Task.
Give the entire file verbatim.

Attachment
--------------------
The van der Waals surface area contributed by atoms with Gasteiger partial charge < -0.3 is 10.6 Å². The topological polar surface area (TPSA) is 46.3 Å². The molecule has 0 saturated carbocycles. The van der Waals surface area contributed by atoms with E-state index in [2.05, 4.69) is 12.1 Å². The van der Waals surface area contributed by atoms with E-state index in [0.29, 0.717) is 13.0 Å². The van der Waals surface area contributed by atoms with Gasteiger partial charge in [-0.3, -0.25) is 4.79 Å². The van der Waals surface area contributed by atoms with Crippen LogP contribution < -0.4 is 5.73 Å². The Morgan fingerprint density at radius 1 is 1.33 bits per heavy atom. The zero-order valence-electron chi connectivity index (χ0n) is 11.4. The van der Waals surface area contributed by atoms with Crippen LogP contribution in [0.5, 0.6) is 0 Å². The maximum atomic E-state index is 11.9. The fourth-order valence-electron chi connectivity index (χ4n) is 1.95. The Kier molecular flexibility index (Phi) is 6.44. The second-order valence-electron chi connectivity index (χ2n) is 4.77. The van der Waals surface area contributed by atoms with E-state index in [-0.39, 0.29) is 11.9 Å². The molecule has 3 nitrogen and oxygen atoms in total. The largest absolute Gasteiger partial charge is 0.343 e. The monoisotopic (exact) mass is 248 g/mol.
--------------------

The van der Waals surface area contributed by atoms with Gasteiger partial charge < -0.3 is 10.6 Å². The topological polar surface area (TPSA) is 46.3 Å². The molecule has 0 saturated carbocycles. The van der Waals surface area contributed by atoms with E-state index in [2.05, 4.69) is 12.1 Å². The van der Waals surface area contributed by atoms with E-state index in [0.29, 0.717) is 13.0 Å². The van der Waals surface area contributed by atoms with Gasteiger partial charge in [-0.3, -0.25) is 4.79 Å². The van der Waals surface area contributed by atoms with Crippen LogP contribution < -0.4 is 5.73 Å². The Morgan fingerprint density at radius 1 is 1.33 bits per heavy atom. The zero-order valence-electron chi connectivity index (χ0n) is 11.4. The van der Waals surface area contributed by atoms with Crippen LogP contribution in [0.5, 0.6) is 0 Å². The maximum atomic E-state index is 11.9. The fourth-order valence-electron chi connectivity index (χ4n) is 1.95. The Kier molecular flexibility index (Phi) is 6.44. The second-order valence-electron chi connectivity index (χ2n) is 4.77. The van der Waals surface area contributed by atoms with E-state index in [-0.39, 0.29) is 11.9 Å². The molecule has 3 nitrogen and oxygen atoms in total. The largest absolute Gasteiger partial charge is 0.343 e. The monoisotopic (exact) mass is 248 g/mol.